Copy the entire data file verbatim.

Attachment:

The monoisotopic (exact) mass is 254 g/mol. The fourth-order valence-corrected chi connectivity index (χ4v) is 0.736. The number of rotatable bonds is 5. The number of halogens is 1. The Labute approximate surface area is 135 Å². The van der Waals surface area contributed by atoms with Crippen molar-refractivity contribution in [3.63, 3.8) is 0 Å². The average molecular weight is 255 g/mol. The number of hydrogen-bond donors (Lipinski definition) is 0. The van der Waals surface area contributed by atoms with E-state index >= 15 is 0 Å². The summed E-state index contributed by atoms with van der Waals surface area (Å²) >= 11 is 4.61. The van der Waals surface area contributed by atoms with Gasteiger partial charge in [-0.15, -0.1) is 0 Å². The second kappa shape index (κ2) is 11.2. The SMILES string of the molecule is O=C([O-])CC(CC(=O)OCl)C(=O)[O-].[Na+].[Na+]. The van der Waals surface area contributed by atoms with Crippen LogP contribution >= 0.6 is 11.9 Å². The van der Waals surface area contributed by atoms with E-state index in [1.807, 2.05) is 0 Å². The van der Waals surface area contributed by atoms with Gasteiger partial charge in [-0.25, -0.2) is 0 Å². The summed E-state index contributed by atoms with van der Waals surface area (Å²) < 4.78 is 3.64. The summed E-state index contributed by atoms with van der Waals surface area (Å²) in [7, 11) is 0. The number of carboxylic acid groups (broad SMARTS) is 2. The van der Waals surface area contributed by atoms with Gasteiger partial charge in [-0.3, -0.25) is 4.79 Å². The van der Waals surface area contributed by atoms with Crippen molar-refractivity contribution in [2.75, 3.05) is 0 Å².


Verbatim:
The monoisotopic (exact) mass is 254 g/mol. The fourth-order valence-corrected chi connectivity index (χ4v) is 0.736. The number of rotatable bonds is 5. The number of halogens is 1. The Labute approximate surface area is 135 Å². The van der Waals surface area contributed by atoms with Crippen molar-refractivity contribution in [3.63, 3.8) is 0 Å². The average molecular weight is 255 g/mol. The number of hydrogen-bond donors (Lipinski definition) is 0. The van der Waals surface area contributed by atoms with E-state index >= 15 is 0 Å². The summed E-state index contributed by atoms with van der Waals surface area (Å²) >= 11 is 4.61. The van der Waals surface area contributed by atoms with Gasteiger partial charge in [-0.15, -0.1) is 0 Å². The second kappa shape index (κ2) is 11.2. The SMILES string of the molecule is O=C([O-])CC(CC(=O)OCl)C(=O)[O-].[Na+].[Na+]. The van der Waals surface area contributed by atoms with Crippen LogP contribution >= 0.6 is 11.9 Å². The van der Waals surface area contributed by atoms with E-state index in [1.807, 2.05) is 0 Å². The van der Waals surface area contributed by atoms with Gasteiger partial charge in [-0.25, -0.2) is 0 Å². The summed E-state index contributed by atoms with van der Waals surface area (Å²) < 4.78 is 3.64. The summed E-state index contributed by atoms with van der Waals surface area (Å²) in [7, 11) is 0. The number of carboxylic acid groups (broad SMARTS) is 2. The van der Waals surface area contributed by atoms with Gasteiger partial charge in [-0.3, -0.25) is 4.79 Å². The van der Waals surface area contributed by atoms with Crippen molar-refractivity contribution in [2.75, 3.05) is 0 Å².